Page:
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Beyond The Big Dig
About this project

What happens to the ribbon of land being created by the depression of the Central Artery may be the most important development decision to face Boston in a generation.


Greenway secrets


ALONG ATLANTIC Avenue beside South Station, officials shoveled some dirt on half a dozen handsome 20-foot linden trees yesterday afternoon -- the first of some 900 linden, honey locust, and other trees ready to grace the milelong string of parks that will transform the heart of downtown Boston once the elevated Central Artery comes down.

Later yesterday, calls went out from the Massachusetts Turnpike Authority to the four design teams selected as finalists for two key parcels between the North End and Haymarket.

Meanwhile, negotiators at the State House continue to fumble the drafting of legislation to determine who will build and operate the open-space corridor, known as the Rose Kennedy Greenway. Actually, it is hard to know whether fumble is the right word, because everything is being done behind closed doors. Not even a draft of the legislation has been made public, and the lawmakers' session ends in five weeks.

This is preposterous. There has been agreement for more than four years that a new entity should be created to take charge of the greenway, but none exists. Acting Governor Jane Swift, Boston Mayor Thomas Menino, House Speaker Thomas Finneran, and Senate President Thomas Birmingham all support creation of a trust run by state and city appointees, but the crucial details have not been resolved among the four -- and have not been aired by the decision makers.

The Legislature's Transportation Committee has scheduled a hearing at the State House Wednesday with the hope, according to the House chairman, Joseph Sullivan, that the airing ''could trigger a resolution.'' Sullivan says he does not expect a draft of the specific legislation to be ready for Wednesday's hearing.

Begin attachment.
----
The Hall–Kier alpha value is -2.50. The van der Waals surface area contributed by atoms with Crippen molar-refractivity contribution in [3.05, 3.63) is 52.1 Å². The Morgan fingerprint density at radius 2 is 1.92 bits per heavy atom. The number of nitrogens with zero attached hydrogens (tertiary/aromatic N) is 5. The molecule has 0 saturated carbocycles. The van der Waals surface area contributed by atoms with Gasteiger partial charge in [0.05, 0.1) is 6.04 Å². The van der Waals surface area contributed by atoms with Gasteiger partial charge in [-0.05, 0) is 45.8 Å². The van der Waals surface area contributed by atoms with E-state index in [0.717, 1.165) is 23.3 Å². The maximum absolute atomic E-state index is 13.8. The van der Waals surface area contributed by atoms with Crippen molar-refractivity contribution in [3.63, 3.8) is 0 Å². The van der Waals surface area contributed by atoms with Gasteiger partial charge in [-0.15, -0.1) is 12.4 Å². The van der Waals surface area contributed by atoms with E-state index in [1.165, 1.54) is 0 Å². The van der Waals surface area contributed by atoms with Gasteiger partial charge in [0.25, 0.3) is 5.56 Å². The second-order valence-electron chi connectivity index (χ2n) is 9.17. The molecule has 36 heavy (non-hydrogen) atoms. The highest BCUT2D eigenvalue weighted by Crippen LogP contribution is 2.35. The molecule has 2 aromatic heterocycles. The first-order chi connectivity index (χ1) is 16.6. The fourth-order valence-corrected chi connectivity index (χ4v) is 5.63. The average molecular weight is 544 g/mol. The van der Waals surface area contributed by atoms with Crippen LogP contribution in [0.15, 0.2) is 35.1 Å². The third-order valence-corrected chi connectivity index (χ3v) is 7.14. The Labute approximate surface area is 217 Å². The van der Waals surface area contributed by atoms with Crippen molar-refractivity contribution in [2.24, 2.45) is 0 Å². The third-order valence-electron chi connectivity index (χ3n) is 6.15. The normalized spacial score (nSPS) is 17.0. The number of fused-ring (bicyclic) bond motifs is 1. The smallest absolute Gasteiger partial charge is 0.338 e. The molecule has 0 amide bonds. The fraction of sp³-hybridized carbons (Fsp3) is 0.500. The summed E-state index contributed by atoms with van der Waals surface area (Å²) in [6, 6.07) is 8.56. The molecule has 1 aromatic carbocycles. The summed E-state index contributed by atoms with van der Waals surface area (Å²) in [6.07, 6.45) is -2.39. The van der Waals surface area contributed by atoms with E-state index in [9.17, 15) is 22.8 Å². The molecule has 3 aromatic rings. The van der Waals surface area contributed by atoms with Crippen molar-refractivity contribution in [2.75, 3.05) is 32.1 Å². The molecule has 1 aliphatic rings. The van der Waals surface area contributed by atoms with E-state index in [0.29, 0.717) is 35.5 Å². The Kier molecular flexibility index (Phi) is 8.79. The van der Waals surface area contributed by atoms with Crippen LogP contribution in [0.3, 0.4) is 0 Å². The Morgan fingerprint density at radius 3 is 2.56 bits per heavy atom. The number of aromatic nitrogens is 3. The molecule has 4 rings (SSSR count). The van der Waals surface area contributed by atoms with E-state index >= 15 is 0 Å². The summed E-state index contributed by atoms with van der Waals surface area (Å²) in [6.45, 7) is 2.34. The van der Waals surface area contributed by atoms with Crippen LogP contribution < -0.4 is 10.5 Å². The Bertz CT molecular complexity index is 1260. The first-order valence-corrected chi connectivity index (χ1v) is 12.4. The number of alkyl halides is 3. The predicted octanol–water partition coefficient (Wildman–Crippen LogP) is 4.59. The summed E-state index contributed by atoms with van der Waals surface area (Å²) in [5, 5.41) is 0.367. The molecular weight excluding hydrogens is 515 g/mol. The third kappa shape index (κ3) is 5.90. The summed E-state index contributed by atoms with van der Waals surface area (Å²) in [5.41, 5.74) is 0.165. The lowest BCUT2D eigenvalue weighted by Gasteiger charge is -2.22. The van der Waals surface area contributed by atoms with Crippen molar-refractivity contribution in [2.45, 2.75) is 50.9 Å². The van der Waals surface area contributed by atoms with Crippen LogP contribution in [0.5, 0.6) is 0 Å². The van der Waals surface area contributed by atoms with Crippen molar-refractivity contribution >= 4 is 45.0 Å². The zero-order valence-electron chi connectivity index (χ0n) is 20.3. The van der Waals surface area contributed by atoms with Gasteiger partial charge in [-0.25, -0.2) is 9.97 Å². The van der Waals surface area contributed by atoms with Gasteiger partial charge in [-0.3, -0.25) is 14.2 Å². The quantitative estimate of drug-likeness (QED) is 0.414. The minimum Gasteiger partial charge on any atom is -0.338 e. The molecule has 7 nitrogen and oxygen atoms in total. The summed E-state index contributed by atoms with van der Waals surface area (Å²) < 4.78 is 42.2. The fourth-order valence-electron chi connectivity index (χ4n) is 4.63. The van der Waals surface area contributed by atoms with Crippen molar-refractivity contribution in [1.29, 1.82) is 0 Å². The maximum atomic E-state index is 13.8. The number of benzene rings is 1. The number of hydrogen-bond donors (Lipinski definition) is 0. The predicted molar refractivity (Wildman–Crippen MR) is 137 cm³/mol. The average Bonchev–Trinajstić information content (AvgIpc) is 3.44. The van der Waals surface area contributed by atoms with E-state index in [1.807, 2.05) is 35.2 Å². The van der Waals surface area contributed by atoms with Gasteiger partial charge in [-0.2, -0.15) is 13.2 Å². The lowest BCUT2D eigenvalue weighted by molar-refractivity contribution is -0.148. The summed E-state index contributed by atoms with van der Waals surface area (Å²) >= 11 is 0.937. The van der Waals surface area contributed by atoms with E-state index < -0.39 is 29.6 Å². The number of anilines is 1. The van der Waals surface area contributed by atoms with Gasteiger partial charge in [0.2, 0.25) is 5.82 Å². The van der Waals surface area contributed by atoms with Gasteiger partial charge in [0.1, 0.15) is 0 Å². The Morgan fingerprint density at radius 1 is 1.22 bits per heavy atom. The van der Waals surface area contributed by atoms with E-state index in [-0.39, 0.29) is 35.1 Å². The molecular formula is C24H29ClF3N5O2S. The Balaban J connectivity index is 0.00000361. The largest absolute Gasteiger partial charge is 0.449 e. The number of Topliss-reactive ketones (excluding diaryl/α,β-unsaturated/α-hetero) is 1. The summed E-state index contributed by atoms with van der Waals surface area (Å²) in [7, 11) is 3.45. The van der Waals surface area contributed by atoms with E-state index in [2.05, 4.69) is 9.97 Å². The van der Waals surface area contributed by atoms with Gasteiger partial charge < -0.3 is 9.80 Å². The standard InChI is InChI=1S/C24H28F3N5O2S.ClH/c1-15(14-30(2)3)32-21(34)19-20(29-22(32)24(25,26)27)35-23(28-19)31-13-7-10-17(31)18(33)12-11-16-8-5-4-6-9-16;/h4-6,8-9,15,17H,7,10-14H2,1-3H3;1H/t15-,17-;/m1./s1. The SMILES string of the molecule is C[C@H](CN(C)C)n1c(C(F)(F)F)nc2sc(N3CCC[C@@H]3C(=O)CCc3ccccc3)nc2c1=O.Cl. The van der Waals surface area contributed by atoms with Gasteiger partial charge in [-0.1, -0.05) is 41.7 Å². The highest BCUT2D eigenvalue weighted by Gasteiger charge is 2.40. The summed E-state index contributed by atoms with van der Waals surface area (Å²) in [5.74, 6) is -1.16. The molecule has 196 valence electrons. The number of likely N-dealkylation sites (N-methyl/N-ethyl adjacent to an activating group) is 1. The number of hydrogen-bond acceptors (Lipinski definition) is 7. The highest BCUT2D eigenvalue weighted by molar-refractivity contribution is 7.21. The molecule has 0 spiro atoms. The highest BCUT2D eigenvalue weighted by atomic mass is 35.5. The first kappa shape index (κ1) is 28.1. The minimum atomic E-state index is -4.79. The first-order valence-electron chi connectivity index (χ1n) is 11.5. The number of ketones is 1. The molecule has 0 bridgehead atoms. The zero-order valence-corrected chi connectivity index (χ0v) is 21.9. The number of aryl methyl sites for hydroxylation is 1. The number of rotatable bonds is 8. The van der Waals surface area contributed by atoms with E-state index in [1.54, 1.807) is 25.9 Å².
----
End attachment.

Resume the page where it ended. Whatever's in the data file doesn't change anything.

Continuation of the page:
Sullivan is providing a useful opening for public sentiment, but the legislators should expect to hear from some angry citizens who have devoted countless hours to planning for this project and now feel cut out.

With time short, the possibility is growing that yet another year will pass with the greenway's governance unresolved.

Meanwhile, the Turnpike Authority cannot be blamed for pushing ahead with planting trees and selecting designers. It would be better if the trees were going in as part of an approved design, but no overall design has been adopted because there is no trust -- no client -- to adopt it. And the trust should be choosing designers but cannot because it doesn't exist.

Wednesday's hearing is a start, but the fine print of legislation should also be aired publicly before it is voted. Secrecy only feeds suspicion of insider deals that might leave the greenway in the hands of politicians' sidekicks. It has happened too often before.

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